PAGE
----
|Posted on November 17, 2016 at 8:56 AM|
“We’re looking for a lighter version of you.” In a business recruiting situation, they probably don’t mean that you’re overweight. Odds are they’re telling you that they think you’re “overqualified.” And overqualified is usually code speak for the following:
1. You are too old.
2. You are too expensive.
3. The hiring manager would be uncomfortable with your credentials. Perhaps even intimidated.
4. They don’t have the forward thinking vision to consider expanding the position, or to anticipate their future talent needs.
5. All of the above.
Overqualified candidates are rarely invited to interview with the hiring manager. Their resume or social profile is screened and the assumption made that the person would be bored and not motivated, so they would underperform or leave. As a result, the standard template rejection email is sent letting them know they should feel free to apply for other jobs you have posted. Of course you’ll feel they’re overqualified for those jobs too inviting the process to start over. This is completely ludicrous when you think about it. No doubt HR has metrics, case studies or white papers that explain why it’s always done that way. And yet, the overqualified candidate expressed interest. They initiated first contact with your company. If nothing else, don’t you wonder why? For example:
· They want to shift industries.
· Move to a new location.
· Travel less or more.
· Achieve greater work/life balance.
· They just want to make a change.
There could be several other reasons, but you’ll never know because your organization doesn’t have the time or see the need to have a conversation. And yet, your sales and marketing organizations may very well be spending large portions of their time and promotion budgets trying to meet those same personas. Take note; overqualified is also code speak for:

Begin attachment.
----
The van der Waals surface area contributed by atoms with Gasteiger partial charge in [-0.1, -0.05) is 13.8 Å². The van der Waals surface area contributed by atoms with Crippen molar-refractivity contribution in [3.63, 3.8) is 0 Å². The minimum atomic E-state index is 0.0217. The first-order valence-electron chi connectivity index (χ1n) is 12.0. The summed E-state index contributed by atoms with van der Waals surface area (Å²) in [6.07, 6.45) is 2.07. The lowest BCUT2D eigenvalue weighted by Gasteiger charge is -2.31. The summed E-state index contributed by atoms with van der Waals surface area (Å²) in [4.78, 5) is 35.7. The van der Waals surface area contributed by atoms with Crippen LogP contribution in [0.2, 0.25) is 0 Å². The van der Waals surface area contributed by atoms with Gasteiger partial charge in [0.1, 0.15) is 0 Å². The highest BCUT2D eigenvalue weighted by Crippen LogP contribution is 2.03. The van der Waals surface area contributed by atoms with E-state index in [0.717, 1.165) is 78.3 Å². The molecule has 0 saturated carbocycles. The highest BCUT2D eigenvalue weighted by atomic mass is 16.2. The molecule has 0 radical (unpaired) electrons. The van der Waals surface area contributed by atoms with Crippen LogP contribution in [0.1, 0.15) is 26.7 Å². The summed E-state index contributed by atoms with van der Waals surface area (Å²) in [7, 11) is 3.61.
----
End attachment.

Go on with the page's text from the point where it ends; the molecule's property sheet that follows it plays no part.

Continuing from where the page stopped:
1. Well known and connected.
2. Influential decision maker.
5. All of the above.
Why you should be networking with the Overqualified
Are there unique factors you should consider in this situation? Indeed and here are just a couple to start:
· Before you reject the candidate find out if there is room to expand the job role in order to take advantage of his/her background. Also, think carefully about future needs. This situation may present an opportunity to bring in areas of expertise that are not currently represented at your company but will eventually be needed. Take time to find out what is really motivating them to make a change in order to validate additional consideration.
· If hiring is definitely not an option make sure you examine and evaluate their social capital carefully. The last thing you want to do is to set fire to a bridge that your sales and/or marketing team has been trying to build. Consider creating a networking process to introduce the candidate to key employees within your organization. That action will help your employees grow their social capital, and at the same time soften the rejection and help keep doors open with the candidate should your needs change.
Are you still thinking about sending that overqualified candidate your standard rejection letter?